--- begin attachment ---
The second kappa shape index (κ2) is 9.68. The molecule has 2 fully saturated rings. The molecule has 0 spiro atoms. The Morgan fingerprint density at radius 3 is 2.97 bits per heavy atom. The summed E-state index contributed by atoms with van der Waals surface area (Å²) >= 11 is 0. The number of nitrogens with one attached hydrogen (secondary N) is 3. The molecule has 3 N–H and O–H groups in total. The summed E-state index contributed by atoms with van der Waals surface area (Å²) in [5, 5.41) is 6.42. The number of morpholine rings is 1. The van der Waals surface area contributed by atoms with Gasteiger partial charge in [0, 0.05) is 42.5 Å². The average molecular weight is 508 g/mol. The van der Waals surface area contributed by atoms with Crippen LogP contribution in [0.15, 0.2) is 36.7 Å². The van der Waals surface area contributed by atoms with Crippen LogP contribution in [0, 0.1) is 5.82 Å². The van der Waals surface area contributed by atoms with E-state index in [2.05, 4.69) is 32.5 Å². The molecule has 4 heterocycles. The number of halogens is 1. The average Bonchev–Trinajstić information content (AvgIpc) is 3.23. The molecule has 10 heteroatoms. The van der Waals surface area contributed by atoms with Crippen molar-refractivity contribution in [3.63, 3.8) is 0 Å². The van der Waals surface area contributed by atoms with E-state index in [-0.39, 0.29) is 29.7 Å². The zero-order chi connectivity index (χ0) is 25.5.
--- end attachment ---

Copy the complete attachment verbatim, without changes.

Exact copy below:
The second kappa shape index (κ2) is 9.68. The molecule has 2 fully saturated rings. The molecule has 0 spiro atoms. The Morgan fingerprint density at radius 3 is 2.97 bits per heavy atom. The summed E-state index contributed by atoms with van der Waals surface area (Å²) >= 11 is 0. The number of nitrogens with one attached hydrogen (secondary N) is 3. The molecule has 3 N–H and O–H groups in total. The summed E-state index contributed by atoms with van der Waals surface area (Å²) in [5, 5.41) is 6.42. The number of morpholine rings is 1. The van der Waals surface area contributed by atoms with Gasteiger partial charge in [0, 0.05) is 42.5 Å². The average molecular weight is 508 g/mol. The van der Waals surface area contributed by atoms with Crippen LogP contribution in [0.15, 0.2) is 36.7 Å². The van der Waals surface area contributed by atoms with Crippen LogP contribution in [0, 0.1) is 5.82 Å². The van der Waals surface area contributed by atoms with E-state index in [2.05, 4.69) is 32.5 Å². The molecule has 4 heterocycles. The number of halogens is 1. The average Bonchev–Trinajstić information content (AvgIpc) is 3.23. The molecule has 10 heteroatoms. The van der Waals surface area contributed by atoms with Crippen molar-refractivity contribution in [3.63, 3.8) is 0 Å². The van der Waals surface area contributed by atoms with E-state index in [-0.39, 0.29) is 29.7 Å². The zero-order chi connectivity index (χ0) is 25.5.